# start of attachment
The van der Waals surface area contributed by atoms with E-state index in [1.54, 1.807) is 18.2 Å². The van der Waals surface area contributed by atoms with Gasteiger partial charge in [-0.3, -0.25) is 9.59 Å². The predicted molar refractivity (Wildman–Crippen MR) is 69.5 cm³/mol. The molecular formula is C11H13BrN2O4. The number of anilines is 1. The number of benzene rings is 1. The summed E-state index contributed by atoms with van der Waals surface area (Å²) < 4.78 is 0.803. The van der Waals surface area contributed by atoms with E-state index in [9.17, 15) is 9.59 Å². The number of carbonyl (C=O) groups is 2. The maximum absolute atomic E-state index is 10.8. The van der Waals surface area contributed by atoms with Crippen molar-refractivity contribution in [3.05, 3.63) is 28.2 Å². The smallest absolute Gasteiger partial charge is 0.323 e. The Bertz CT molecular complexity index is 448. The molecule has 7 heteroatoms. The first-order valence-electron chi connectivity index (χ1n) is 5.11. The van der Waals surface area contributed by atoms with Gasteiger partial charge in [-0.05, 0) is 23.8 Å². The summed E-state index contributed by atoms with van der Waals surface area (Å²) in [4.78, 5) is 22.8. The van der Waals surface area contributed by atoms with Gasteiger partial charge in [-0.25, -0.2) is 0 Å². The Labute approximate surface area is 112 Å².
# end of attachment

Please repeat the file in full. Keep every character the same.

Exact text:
The van der Waals surface area contributed by atoms with E-state index in [1.54, 1.807) is 18.2 Å². The van der Waals surface area contributed by atoms with Gasteiger partial charge in [-0.3, -0.25) is 9.59 Å². The predicted molar refractivity (Wildman–Crippen MR) is 69.5 cm³/mol. The molecular formula is C11H13BrN2O4. The number of anilines is 1. The number of benzene rings is 1. The summed E-state index contributed by atoms with van der Waals surface area (Å²) < 4.78 is 0.803. The van der Waals surface area contributed by atoms with E-state index in [9.17, 15) is 9.59 Å². The number of carbonyl (C=O) groups is 2. The maximum absolute atomic E-state index is 10.8. The van der Waals surface area contributed by atoms with Crippen molar-refractivity contribution in [3.05, 3.63) is 28.2 Å². The smallest absolute Gasteiger partial charge is 0.323 e. The Bertz CT molecular complexity index is 448. The molecule has 7 heteroatoms. The first-order valence-electron chi connectivity index (χ1n) is 5.11. The van der Waals surface area contributed by atoms with Gasteiger partial charge in [-0.05, 0) is 23.8 Å². The summed E-state index contributed by atoms with van der Waals surface area (Å²) in [4.78, 5) is 22.8. The van der Waals surface area contributed by atoms with Gasteiger partial charge in [-0.25, -0.2) is 0 Å². The Labute approximate surface area is 112 Å².